Geneva to New York 2005
5 April, 2005
From: Dave Knight
What is the collective noun for conferences? A verbosity of conferences seems most suitable to me. Not that there is anything wrong with talking about issues, as long as actions follow the words. Unfortunately only the Global Network Conference (April 29-30 in New York City) seems likely to result in action. Is that the natural consequence of it being the only one in the hands of grassroot activists?
I have been to Geneva twice so far this year, partly on International Peace Bureau business but mainly as the UN Representative for the Global Network. Of course, visiting my brother-in-law also makes such trips enjoyable!
The Conference on Disarmament is as blocked as ever despite the efforts of the Conference Presidents to have a programme of work agreed. In addition the initiatives, in and around the Conference, of countries such as China and Russia on the Prevention of an Arms Race in Outer Space (PAROS) have failed to remove the main obstacle which is the lack of willingness of the United States to enter discussion never mind negotiation on this and other issues.
The US may not be the only problem but they have demonstrated once again their lack of faith in multilateral treaties which have teeth, by stating that they will negotiate a Fissile Material Cut-off Treaty (FMCT) but not verification procedures for it.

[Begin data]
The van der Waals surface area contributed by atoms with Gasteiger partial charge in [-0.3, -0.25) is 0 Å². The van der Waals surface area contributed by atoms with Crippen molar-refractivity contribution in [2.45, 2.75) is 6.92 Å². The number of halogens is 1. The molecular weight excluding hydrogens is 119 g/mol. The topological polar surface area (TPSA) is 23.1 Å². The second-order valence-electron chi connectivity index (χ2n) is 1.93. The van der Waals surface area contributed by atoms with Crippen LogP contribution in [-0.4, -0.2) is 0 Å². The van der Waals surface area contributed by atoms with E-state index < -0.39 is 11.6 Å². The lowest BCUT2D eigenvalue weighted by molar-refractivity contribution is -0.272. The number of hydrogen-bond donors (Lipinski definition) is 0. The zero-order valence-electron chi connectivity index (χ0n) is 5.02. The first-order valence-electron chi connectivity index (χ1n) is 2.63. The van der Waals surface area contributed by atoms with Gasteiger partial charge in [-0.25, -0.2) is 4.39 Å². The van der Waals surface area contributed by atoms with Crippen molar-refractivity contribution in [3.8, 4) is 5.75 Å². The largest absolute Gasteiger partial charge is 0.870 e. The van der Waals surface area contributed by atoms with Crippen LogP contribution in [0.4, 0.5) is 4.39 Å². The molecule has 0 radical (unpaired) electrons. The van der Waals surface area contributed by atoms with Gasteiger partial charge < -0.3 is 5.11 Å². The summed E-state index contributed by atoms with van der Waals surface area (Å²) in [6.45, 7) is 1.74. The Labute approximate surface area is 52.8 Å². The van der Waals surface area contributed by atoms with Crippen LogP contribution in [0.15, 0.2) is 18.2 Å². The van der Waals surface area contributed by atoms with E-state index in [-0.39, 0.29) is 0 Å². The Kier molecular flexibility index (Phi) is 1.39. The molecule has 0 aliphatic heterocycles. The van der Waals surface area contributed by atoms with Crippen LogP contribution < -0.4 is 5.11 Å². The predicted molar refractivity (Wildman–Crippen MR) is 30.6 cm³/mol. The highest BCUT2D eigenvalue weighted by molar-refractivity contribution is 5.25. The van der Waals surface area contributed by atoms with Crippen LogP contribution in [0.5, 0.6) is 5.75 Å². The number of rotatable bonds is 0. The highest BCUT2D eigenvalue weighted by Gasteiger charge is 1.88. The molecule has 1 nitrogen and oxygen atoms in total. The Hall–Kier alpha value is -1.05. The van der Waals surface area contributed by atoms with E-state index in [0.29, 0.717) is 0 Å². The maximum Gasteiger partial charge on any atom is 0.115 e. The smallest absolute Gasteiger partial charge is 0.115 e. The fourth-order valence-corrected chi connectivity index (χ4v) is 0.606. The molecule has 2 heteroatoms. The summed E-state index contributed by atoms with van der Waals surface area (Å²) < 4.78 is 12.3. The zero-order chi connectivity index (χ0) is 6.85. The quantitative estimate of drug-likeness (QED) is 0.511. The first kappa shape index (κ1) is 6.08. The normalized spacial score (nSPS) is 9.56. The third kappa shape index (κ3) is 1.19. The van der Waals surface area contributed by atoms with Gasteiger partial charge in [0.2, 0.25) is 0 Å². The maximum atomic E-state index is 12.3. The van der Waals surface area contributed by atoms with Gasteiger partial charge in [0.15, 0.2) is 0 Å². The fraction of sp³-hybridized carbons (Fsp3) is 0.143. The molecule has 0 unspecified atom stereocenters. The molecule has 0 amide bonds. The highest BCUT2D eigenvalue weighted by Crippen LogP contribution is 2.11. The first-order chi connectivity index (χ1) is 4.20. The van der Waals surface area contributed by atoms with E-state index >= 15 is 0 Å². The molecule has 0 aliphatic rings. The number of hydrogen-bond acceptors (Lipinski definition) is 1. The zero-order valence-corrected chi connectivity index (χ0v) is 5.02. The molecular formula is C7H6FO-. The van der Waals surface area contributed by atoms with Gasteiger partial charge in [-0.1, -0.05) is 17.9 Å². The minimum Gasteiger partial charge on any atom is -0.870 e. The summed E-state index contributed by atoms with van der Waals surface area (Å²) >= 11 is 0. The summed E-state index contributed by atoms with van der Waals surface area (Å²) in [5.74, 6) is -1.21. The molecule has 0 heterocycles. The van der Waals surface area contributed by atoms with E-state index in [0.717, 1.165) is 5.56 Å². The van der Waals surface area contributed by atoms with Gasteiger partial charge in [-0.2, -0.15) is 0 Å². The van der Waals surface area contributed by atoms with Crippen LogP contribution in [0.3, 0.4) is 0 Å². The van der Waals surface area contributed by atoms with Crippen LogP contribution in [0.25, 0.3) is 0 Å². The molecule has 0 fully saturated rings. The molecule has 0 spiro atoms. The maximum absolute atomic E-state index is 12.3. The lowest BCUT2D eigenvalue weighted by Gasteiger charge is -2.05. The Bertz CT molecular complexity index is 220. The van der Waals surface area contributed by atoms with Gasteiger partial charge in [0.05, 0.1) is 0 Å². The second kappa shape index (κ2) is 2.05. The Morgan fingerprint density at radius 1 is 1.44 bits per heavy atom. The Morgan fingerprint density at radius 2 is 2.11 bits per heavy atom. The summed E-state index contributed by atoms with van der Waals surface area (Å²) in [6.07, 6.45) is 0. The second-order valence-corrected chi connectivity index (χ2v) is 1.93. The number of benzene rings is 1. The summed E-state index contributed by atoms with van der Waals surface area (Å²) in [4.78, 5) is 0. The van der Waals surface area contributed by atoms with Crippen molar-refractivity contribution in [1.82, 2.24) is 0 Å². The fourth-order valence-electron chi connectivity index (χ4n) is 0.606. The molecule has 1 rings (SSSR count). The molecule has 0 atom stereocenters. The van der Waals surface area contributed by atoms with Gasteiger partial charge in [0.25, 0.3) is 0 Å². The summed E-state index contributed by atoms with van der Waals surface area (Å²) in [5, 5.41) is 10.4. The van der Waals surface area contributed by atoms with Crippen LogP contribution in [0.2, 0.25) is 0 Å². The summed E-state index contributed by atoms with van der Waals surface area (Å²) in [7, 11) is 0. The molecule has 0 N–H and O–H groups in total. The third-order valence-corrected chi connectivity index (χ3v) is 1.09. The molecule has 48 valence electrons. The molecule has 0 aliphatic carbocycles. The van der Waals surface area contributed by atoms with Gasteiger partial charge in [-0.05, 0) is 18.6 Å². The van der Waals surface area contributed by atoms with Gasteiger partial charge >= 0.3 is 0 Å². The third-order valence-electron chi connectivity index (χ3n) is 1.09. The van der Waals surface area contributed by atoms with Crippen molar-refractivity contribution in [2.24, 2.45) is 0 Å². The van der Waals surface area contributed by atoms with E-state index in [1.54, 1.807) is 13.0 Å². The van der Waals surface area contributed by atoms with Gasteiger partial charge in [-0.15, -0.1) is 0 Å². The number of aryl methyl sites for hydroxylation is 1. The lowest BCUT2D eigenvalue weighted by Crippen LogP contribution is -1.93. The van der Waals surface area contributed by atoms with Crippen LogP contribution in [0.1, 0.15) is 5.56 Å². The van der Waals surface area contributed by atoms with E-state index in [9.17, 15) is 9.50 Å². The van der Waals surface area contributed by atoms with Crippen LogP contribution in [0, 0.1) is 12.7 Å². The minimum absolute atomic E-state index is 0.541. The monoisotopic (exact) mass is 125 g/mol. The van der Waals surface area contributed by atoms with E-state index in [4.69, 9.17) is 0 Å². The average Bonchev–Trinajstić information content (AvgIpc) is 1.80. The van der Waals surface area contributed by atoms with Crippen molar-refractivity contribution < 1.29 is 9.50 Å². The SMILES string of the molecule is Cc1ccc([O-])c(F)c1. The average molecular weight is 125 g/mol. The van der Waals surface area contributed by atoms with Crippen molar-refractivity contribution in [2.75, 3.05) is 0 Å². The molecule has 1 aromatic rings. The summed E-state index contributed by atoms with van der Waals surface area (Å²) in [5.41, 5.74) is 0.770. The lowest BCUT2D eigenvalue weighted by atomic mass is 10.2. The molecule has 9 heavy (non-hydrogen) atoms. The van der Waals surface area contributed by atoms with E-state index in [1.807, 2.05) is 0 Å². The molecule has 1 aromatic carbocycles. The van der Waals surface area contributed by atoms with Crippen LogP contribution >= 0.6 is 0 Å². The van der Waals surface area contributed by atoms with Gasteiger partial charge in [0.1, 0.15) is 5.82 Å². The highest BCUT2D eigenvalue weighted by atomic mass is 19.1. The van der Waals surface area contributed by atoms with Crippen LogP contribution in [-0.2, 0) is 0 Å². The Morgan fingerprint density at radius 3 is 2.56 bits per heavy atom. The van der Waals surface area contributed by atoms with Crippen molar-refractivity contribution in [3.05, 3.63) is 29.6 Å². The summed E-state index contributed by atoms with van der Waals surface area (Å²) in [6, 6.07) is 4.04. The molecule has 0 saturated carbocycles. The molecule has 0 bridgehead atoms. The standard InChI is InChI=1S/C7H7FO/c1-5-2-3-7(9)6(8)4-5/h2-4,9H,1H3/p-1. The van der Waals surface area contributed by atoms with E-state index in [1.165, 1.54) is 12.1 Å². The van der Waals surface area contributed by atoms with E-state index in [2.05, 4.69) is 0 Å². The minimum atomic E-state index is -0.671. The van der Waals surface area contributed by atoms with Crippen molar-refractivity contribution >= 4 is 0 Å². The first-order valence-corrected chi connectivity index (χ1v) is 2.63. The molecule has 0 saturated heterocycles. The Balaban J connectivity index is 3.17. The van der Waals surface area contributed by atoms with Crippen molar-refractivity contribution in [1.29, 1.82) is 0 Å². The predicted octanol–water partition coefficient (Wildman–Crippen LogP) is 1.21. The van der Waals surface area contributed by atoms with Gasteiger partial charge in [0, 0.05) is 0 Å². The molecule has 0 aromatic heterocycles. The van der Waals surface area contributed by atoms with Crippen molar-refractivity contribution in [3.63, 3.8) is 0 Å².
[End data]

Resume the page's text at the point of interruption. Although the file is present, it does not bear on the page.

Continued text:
The Safeguarding Space Security Conference is one initiative by China, Russia, UNIDIR and the Simons Foundation which aims to lay the basis for work on PAROS by continuing discussions between states and NGOs on issues which will need to be addressed if we are ever to get a treaty which bans weapons from space.
There were many issues raised such as: space debris, definitions of space weapons, present and possible future legal frameworks, verification levels, how to proceed and how to create the willingness to proceed. Chinese, Russian and Canadian diplomats and experts contributed significantly and those from other states spoke from the floor. Unfortunately the US sent only one lesser diplomat who did not speak.
Many of the NGO and academic speakers were from the US and while they all wished for there to be a legal framework banning weapons in space some were not as radical in their approach as the Global Network would wish.
However the whole exercise was very worthwhile and a final call for each space-faring state to follow Russia’s lead and make a unilateral declaration that they will not be the first to place weapons in space was more to my liking.
So on to New York and a gaze in the crystal ball to predict that the Global Network Conference will be illuminating, inspiring and invigorating. It will be an antidote to inaction and to the Nuclear Non-Proliferation Review Conference (NPT RevCon) which follows.
At the NPT RevCon the Nuclear Weapon States (NWS) and the US in particular will focus on counter-proliferation, and only horizontal proliferation at that! But many states in the New Agenda Coalition (NAC) and the Non-Aligned Movement (NAM) will be doing their best to keep the spotlight on nuclear disarmament or rather the lack of it.
Enough of that, I will bore you with the details in a later report after the event.
The report on the Global Network Conference will however have you on the edge of your seats, ready for fewer words and more action!